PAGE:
PLEASE KEEP IN MIND I AM MISSING A FEW AUTHORS TO CITE AND IM STILL WORKING ON ANNOTATIVE BIB
Jersey City, NJ 07306
Date: October 13, 2014
Mr. Nicholas A. Capodice
Jotham W. Wakeman No. 6 Elementary School
100 Saint Paul's Avenue
Jersey City, NJ 07306
Re: Establishing an after-school program to address the issue of global warming and sustainability
Dear Principal Capodice:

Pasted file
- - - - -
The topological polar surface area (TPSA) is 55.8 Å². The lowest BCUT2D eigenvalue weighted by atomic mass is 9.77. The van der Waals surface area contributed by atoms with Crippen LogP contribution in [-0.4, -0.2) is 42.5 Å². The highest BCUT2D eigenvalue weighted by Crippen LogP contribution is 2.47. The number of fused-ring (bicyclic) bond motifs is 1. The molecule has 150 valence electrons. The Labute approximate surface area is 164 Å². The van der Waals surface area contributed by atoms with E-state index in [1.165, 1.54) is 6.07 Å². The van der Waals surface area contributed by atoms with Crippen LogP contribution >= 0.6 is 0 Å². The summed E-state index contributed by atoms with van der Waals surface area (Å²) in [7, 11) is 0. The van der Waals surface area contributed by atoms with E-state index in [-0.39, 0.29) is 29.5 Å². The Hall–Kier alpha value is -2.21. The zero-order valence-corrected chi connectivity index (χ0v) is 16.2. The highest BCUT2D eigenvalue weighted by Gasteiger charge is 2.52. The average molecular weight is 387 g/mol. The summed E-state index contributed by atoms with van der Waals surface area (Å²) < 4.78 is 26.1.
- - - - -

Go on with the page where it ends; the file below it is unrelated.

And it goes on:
Dire circumstances have led me to write to you on an important issue. As you may very well know, global warming and material sustainability is a serious threat that has been gaining some traction in recent times. Failure to subdue the vast amount of pollutants released into the atmosphere from human interference has led to an increase in climate temperatures. In addition, it is well established that there are a finite amount of resources left on Earth and measures should be taken to efficiently manage them. Unfortunately this is not the case in reality. According to the Environmental Protection Agency, Americans produce 251 million tons of trash, 34.5 % of which is recycled. To put that in perspective, 60% is the maximum recycle rate that is achievable (EPA, 2014). The trash leads to methane emissions, which goes back to the global warming issue. Hurricanes, wildfire and droughts to name a few, are the present outcomes of climate change. The first step in the solving the problem is to create an awareness. It is oblivious to most Americans, how deep of a problem this is and there should be some consensus to further integrate this issue in the public education system. Children are the future and neglecting this issue will lead to an unsound outcome. The reason I write to you because you are the principle of Jotham W. Wakeman Elementary School. It is your obligation to be responsible for the knowledge, morals and behavior the children in your school receive. This school lies close to the East Coast, near the Atlantic Ocean which is prone to hurricanes. Taking a look back at hurricane Sandy which devastated the East Coast, electricity and gas outages were rampant throughout the public school district in Jersey City. It was a terrible and destructive event. Schools were closed for over a week which caused a loss of quality learning for the children, not to mention the money lost in paying teachers for the week the schools were closed. Now more than ever it is important to prepare the next generation with the knowledge and behavior to curb global warming. An environment and sustainability after school program for the fifth graders will serve exactly that purpose. From my recent visit to the school on October second, 2014, it has come to my attention there is only one trash bin in each classroom and cafeteria. There were no separate bins to recycle plastics bottles or aluminum and everything was placed into one trash bin. I spoke with Ms. Conklin, a fifth grade teacher about the programs available in the school. She informed me the school has never adopted an environmental program to directly address this issue in place. It is vital that children are given the knowledge to lower their carbon- foot print and make a difference in their school. In the program teachers will discuss a range of topics from proper waste management to lowering carbon footprint back at home. This plan is not to be considered a one size fits all, and will be implemented in several stages to fit the urban environment in which the school resides. The program will be a combination of educational discussions and integrating policies that promote efficient waste management, which as you will see, will lower budget costs. The annual estimated cost of this program will be $50,000. The responsibility does not solely fall upon the school, it is a group effort. With the help of parents, students, faculty and yourself, this program will be an success.